An unusually large snowfall on Monday and Tuesday of last week has destroyed vines in the vineyards of Abruzzo. Reports of the amount of damage vary, but in one case may be as high as 50%, the problem exacerbated by the tall pergola vine training typical of the region.


The snow itself did not come by surprise; local weather stations had forecast it to begin on Monday. It was it’s quantity, coupled with strong winds of up to 160km/hour, however, that caused major damage to the vines. Angelo Ruzzi, Sales Export Manager at Azienda Zaccagnini, explained: “The quantity of snow which fell on unpruned tall pergola trained vines was the problem. They supported it, and eventually broke. We have only lost up to 10% of our vines. Some were less lucky”


The 1983 vintage of Francesco Valentini’s celebrated Trebbiano d’Abruzzo (yes, the much maligned Trebbiano) may be the best Italian white I have ever tasted, but his vineyard was hit the worst, with up to 50% of the vines damaged by the snow. He viewed this from a different perspective: “The issue is not the amount of damage to my vines or any others, it is climate change. We have had up to 60cm of snow falling in November, coupled with winds of up to 140km/hour; this isn’t normal. In Italy we talk about Berlusconi, but no-one writes about these serious issues. We will recover from the damage, but the climate will continue to change, unchecked.”


Tonino Verna, President of both Cantina Tollo, the region’s largest cooperative, and of the Consorzio Montepulciano D’Abruzzo, put some perspective on it: “Out of 35,000Ha planted to members of the Consorzio, about 2000Ha have been affected. At Cantina Tollo, out of the 3,500Ha of our members, only about 50Ha have been affected. Yes, there has been damage to vines, especially in the hills, but not catastrophic, as some are suggesting.”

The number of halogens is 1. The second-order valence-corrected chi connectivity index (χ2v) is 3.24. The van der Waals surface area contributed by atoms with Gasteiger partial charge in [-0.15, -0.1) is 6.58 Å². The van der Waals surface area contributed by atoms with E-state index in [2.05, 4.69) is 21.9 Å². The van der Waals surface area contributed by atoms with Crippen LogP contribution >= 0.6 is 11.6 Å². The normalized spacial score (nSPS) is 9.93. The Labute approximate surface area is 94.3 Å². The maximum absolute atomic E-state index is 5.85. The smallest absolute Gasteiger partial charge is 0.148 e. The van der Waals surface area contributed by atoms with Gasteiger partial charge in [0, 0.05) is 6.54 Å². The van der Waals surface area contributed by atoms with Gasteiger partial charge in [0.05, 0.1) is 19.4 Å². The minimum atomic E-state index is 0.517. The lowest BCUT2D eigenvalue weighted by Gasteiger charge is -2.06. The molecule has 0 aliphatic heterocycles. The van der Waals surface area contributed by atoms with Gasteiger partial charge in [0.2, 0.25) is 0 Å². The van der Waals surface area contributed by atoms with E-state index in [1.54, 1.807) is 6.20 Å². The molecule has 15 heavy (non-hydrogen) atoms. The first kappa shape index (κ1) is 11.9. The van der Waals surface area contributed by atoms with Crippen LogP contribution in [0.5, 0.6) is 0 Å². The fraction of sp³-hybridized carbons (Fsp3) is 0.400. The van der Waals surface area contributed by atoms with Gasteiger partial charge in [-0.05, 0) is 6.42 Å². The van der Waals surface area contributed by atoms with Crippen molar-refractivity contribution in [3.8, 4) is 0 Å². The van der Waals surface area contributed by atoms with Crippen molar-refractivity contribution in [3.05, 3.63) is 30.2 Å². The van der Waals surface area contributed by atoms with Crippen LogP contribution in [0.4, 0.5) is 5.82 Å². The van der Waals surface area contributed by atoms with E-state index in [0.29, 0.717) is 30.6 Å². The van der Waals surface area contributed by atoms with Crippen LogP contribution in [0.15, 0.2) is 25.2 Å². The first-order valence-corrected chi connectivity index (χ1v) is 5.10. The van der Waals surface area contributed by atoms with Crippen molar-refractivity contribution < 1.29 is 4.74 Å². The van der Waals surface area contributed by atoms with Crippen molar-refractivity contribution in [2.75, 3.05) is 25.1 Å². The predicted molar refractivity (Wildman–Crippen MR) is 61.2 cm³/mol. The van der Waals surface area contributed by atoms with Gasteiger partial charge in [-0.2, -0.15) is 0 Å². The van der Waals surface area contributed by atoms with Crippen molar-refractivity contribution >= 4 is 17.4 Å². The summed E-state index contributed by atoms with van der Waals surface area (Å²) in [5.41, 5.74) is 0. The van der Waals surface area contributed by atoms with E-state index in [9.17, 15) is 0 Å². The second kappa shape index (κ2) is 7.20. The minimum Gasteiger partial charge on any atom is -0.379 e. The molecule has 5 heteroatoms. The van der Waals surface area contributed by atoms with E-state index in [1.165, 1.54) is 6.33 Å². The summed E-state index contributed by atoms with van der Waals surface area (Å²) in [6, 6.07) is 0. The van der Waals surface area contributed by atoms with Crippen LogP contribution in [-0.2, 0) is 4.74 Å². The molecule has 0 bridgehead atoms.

This year has been harsh on the European vineyard, with devastating thunderstorms in Bordeaux, Burgundy, and Alsace; this is the latest instalment. Perhaps Francesco Valentini is right, and we can look forward to more of the same next year.

Tuscany Strikes Back – New Chianti Classico classification

The Chianti Classico revolution: what’s new in the land of the Black Rooster
Press Conference at the ‘Tuscany Strikes Back’ tasting at Somerset House, 23rd April 2013

Albert Eistein, a man who knows a thing or two about the difference between complication and simplicity, once said: “Everything should be made as simple as possible, but no simpler.” This was brought to my mind on April 23rd, when the great and the good of the wine writing world (and I) gathered in a packed room in Somerset House for a press conference to introduce the ‘Chianti Classico Revolution” at the combattantly named ‘Tuscany Strikes Back’ tasting. Perhaps the Consorzio del Vino Chianti Classico could take Einstein’s message to heart, too.